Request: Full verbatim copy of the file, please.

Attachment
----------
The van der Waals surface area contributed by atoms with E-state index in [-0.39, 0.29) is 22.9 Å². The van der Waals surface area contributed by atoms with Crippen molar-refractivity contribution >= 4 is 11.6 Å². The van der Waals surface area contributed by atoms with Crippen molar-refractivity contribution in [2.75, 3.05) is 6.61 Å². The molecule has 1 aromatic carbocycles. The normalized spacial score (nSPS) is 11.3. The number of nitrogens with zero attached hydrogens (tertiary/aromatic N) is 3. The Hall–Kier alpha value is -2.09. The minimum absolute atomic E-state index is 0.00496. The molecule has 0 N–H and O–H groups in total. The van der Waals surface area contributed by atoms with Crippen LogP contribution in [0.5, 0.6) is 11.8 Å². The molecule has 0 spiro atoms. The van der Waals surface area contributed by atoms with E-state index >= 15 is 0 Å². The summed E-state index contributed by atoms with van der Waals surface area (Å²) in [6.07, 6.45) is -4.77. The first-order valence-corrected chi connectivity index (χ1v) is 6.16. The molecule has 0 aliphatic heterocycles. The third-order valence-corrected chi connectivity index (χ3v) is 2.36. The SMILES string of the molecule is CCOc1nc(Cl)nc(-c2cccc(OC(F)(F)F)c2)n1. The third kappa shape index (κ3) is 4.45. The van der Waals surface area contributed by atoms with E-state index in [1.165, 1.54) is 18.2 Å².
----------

The van der Waals surface area contributed by atoms with E-state index in [-0.39, 0.29) is 22.9 Å². The van der Waals surface area contributed by atoms with Crippen molar-refractivity contribution >= 4 is 11.6 Å². The van der Waals surface area contributed by atoms with Crippen molar-refractivity contribution in [2.75, 3.05) is 6.61 Å². The molecule has 1 aromatic carbocycles. The normalized spacial score (nSPS) is 11.3. The number of nitrogens with zero attached hydrogens (tertiary/aromatic N) is 3. The Hall–Kier alpha value is -2.09. The minimum absolute atomic E-state index is 0.00496. The molecule has 0 N–H and O–H groups in total. The van der Waals surface area contributed by atoms with Crippen LogP contribution in [0.5, 0.6) is 11.8 Å². The molecule has 0 spiro atoms. The van der Waals surface area contributed by atoms with E-state index >= 15 is 0 Å². The summed E-state index contributed by atoms with van der Waals surface area (Å²) in [6.07, 6.45) is -4.77. The first-order valence-corrected chi connectivity index (χ1v) is 6.16. The molecule has 0 aliphatic heterocycles. The third-order valence-corrected chi connectivity index (χ3v) is 2.36. The SMILES string of the molecule is CCOc1nc(Cl)nc(-c2cccc(OC(F)(F)F)c2)n1. The third kappa shape index (κ3) is 4.45. The van der Waals surface area contributed by atoms with E-state index in [1.165, 1.54) is 18.2 Å².